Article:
The Sand Island Light in the Apostle Islands was built in 1881.
I just got back from two weeks volunteering for the National Park Service as a lighthouse keeper in the Apostle Islands. Well, actually, "lighthouse keeper" is a romantic way to describe it. What I did was give tours of the 1881 lighthouse on Sand Island and then made sure there was enough toilet paper in the privies.
These days, the light is solar powered and completely automated. It doesn't need me or anybody else. But there was a time when lighthouse keeping was a lot of work, conducted in the Apostles during the Lake Superior shipping season, which runs from May until early December. The light had to be lit and then kept lit through the night and extinguished at sunrise. The lens, an elaborate affair of magnifiers and chambers, had to be cleaned of soot from the kerosene flame. Moreover, the wick needed to be trimmed to get a clear flame and the kerosene had to be refueled (the Sand Island light could burn 600 gallons in a single season) -- all of which needed to be completed by 10 a.m. After that, the house itself and its gardens needed tending.
Of the twenty-two islands in the archipelago, there are six with lighthouses. But the one on Sand is, in my view, the prettiest. Built in the Gothic style from island brownstone, the tower is forty-four feet above the point it is built upon, and that point itself rises a good twenty feet above the lake's surface. It's a good spot for a lighthouse.
I often asked the boaters who came for a tour if they really needed the light anymore and I always got the same answer, which went something like, "Yes! Well, no not really. We have GPS now, but the light is comforting. It's tangible."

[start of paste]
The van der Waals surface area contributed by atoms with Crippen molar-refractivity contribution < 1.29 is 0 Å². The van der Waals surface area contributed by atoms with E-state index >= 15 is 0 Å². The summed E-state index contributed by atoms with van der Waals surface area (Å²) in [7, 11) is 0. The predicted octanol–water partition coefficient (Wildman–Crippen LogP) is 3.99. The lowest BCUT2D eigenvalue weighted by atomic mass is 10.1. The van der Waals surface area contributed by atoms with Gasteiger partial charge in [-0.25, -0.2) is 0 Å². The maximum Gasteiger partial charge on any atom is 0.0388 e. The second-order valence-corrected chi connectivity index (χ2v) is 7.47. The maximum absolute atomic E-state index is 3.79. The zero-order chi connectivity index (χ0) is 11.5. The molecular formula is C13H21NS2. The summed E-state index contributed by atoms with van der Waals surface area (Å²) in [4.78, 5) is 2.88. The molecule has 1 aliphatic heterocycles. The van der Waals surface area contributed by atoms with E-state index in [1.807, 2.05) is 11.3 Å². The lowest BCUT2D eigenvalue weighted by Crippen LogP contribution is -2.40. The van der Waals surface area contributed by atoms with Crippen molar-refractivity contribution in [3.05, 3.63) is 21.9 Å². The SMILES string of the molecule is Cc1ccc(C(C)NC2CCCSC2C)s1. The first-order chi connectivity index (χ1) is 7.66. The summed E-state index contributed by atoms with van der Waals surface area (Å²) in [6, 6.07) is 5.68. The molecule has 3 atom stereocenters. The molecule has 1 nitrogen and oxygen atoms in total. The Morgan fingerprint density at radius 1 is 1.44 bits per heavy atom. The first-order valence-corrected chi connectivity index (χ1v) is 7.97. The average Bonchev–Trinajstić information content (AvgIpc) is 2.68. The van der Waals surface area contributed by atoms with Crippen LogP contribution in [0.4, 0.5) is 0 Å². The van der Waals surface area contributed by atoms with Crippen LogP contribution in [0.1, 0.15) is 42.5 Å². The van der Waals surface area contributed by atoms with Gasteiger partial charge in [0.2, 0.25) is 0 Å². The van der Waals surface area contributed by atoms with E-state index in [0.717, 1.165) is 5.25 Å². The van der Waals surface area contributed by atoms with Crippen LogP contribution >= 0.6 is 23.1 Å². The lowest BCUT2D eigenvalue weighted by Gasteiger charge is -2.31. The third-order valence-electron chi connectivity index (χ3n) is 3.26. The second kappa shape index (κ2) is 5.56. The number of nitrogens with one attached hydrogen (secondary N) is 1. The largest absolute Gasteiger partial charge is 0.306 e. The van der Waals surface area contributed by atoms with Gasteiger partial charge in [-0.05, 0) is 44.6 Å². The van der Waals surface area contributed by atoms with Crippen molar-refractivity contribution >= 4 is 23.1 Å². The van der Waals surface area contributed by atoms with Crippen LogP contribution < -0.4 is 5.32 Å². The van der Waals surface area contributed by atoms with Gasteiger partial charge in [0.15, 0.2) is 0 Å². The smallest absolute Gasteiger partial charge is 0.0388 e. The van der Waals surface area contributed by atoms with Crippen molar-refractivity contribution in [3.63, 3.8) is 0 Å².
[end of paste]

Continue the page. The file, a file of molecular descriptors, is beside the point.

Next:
They were saying that modern technology is accurate and allegedly foolproof, but all the same a light in the dark is something very real, something you can count on.
One young couple sailed to the island from Duluth. They told me how they got a late start and passed the light at three in the morning. They described how welcome it was to see it. It was as if someone had left the porch light on for them.
The lighthouses are part of the ongoing effort of the Park Service to use artifacts to tell the story of the Apostles. Few people realize that the park (the only national park in Wisconsin) came into being relatively late, in 1970. In 2004, most of the islands (though not Sand due to its extensive farming history) were designated the Gaylord Nelson Wilderness, which means they'll be allowed to "rewild" as nature wills.
This is a good thing, but you can't erase the human history of the place. The giant brownstone quarries on some of the islands can't be ignored and the second growth forest is different from the original. And, of course, lighthouses didn't exist before settlement. The islands can never be exactly as they were before human interventions, so to leave those stories out and to pretend that the "wilderness" is untouched wouldn't be an honest tale.
So, it would be a shame to let the lighthouses go, even if they are largely unnecessary for navigation. They perform a different and equally important function today. They tell a compelling human story about how the islands were used in the commerce that shaped their history and physical reality.
I served as a "lighthouse keeper" last summer as well, so I knew the routine. On my last day on the island, I cut and trimmed the grass and swept both the house and 45 stairs of twisting wrought iron that leads up to the light. That's required of volunteers before they leave. But then I put some wildflowers in an old vase I found and placed it in the middle of a checkered blue and white tablecloth in the summer kitchen. Not required, just a nice touch, I thought.
I closed her up for the evening and locked the door behind me. As I started the two-mile walk back to my ranger cabin, I took one more look at "my" lighthouse. I had left it as good as I had found it, maybe just a little better. An infinitesimally small contribution, but one worth making.